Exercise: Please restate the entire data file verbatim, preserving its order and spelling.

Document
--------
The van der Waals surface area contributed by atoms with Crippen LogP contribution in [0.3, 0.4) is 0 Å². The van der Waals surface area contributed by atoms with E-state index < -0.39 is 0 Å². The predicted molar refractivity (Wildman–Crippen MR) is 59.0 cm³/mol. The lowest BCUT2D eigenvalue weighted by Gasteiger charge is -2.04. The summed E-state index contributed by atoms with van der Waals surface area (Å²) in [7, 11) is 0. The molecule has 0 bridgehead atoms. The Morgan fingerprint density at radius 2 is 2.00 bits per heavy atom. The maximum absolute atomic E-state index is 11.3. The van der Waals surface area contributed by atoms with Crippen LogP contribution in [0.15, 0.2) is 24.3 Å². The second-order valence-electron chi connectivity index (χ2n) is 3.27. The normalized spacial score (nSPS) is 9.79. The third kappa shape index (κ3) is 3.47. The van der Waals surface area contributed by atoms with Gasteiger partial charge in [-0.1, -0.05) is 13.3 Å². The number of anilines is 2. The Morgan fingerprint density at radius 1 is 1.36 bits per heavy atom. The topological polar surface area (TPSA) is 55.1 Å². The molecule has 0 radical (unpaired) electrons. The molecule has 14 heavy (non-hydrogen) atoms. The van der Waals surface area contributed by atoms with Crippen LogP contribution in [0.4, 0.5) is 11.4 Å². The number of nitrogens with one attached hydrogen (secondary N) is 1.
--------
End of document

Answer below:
The van der Waals surface area contributed by atoms with Crippen LogP contribution in [0.3, 0.4) is 0 Å². The van der Waals surface area contributed by atoms with E-state index < -0.39 is 0 Å². The predicted molar refractivity (Wildman–Crippen MR) is 59.0 cm³/mol. The lowest BCUT2D eigenvalue weighted by Gasteiger charge is -2.04. The summed E-state index contributed by atoms with van der Waals surface area (Å²) in [7, 11) is 0. The molecule has 0 bridgehead atoms. The Morgan fingerprint density at radius 2 is 2.00 bits per heavy atom. The maximum absolute atomic E-state index is 11.3. The van der Waals surface area contributed by atoms with Crippen LogP contribution in [0.15, 0.2) is 24.3 Å². The second-order valence-electron chi connectivity index (χ2n) is 3.27. The normalized spacial score (nSPS) is 9.79. The third kappa shape index (κ3) is 3.47. The van der Waals surface area contributed by atoms with Gasteiger partial charge in [-0.1, -0.05) is 13.3 Å². The number of anilines is 2. The Morgan fingerprint density at radius 1 is 1.36 bits per heavy atom. The topological polar surface area (TPSA) is 55.1 Å². The molecule has 0 radical (unpaired) electrons. The molecule has 14 heavy (non-hydrogen) atoms. The van der Waals surface area contributed by atoms with Crippen LogP contribution in [0.4, 0.5) is 11.4 Å². The number of nitrogens with one attached hydrogen (secondary N) is 1.